The Truth About Foxgloves
Posted in Horticulture on June 11 2018, by Joyce Newman
Joyce H. Newman is an environmental journalist and teacher. She holds a Certificate in Horticulture from The New York Botanical Garden.
In June, purple foxgloves (Digitalis purpurea) are in bloom at NYBG. Tall, striking spires with dozens of little finger-shaped blooms, foxgloves are native all across western Europe. Traditionally cultivated in English borders, there are about 20 different species. They bloom in colors from yellows, pinks, lavenders, and whites to purple, with dark spots inside the blooms.
The leaves form in large clusters during the first year, and there are no blooms. Large and fuzzy green, they look a bit like sage or even spinach. In the second year, the blooms appear and the seeds can eventually be collected for re-planting, or they may naturalize.
A folk myth about foxgloves claims that the foxes who make dens in the woodland hills wear the flowers on their paws when they attack rural villagers. Sometimes called “witches’ gloves,” the plant’s toxicity was known for centuries by herbalists. Other common names for the plant are also a dead giveaway to its potent effects, including “witches’ thimbles” and “dead man’s bells”.
The entire plant is poisonous, according to experts. But the leaves, in particular, contain more concentrated toxins.
English botanist William Withering, writing in 1785, was the first to discover the toxic and medicinal qualities of foxgloves. Extracts from the plant contain chemicals called cardiac glycosides—also known as digitalins—used initially for treating some very common heart problems, such as abnormal heart rhythms and symptoms of congestive heart failure, such as swelling of legs.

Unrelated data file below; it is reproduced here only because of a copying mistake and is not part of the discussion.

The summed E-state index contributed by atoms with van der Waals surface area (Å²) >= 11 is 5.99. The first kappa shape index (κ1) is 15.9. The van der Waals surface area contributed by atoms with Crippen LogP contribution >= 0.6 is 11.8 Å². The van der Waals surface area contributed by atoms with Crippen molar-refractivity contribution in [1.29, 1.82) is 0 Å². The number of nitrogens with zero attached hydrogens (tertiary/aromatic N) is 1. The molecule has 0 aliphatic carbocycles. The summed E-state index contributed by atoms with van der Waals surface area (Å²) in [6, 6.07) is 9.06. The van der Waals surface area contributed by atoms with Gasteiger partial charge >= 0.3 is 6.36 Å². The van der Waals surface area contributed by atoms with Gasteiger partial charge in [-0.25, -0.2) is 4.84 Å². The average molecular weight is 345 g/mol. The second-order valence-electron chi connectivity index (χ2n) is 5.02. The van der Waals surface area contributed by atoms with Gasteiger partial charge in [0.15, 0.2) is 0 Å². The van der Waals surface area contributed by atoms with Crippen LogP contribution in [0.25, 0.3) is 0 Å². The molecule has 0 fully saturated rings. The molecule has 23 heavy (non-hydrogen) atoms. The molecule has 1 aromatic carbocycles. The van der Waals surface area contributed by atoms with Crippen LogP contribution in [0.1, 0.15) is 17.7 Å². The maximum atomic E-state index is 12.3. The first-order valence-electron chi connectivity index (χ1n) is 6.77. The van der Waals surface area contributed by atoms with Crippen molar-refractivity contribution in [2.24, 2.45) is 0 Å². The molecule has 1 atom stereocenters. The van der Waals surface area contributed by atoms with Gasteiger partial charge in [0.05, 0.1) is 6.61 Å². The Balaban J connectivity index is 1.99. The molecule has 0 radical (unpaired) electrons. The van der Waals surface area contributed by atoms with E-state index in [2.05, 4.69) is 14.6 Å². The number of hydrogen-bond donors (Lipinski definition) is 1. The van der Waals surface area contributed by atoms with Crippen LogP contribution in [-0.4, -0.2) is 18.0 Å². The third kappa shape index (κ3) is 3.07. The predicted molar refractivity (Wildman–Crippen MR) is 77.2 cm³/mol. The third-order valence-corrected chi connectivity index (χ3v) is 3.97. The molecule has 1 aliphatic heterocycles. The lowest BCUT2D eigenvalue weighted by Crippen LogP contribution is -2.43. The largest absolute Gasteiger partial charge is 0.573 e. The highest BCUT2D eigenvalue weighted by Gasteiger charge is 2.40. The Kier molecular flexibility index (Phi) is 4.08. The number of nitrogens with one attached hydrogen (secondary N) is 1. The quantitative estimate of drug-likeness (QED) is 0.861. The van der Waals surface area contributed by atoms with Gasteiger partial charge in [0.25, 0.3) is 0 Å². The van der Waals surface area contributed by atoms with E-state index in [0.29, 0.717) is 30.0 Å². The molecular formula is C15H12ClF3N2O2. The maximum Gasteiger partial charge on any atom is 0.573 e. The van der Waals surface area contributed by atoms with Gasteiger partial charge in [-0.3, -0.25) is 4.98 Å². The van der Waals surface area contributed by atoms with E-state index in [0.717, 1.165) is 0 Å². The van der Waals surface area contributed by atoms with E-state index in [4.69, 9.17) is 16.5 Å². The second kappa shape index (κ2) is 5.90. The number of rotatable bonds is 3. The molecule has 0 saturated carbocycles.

In the decades to follow, the plant became a significant source of medicine—apothecaries in France reportedly used a painting of the flower as a sort of logo hanging outside their stores to signify their expertise.
In the early 20th century, pharmacologists widely used digitalins for treatment of secondary dropsy (edema) and heart disease. In fact, during World War I in Britain, gardeners would go collecting foxglove leaves in the wild to help the war effort. The leaves were used to extract the medicine.
Meanwhile, for gardeners, one of the most influential garden books at the time, Colour Schemes for the Flower Garden by Gertrude Jekyll, advocated spreading white foxglove seed into the soil to lighten up the edges of dark woodland paths or to screen old tree stumps. Jekyll advises that gardeners forget about the plant for two years until some tall “stately” white spires actually appear.
Luckily, at NYBG we don’t have to wait so long to enjoy the beauty of foxgloves.
Intriguing, informative, and concise! Thank you, Joyce.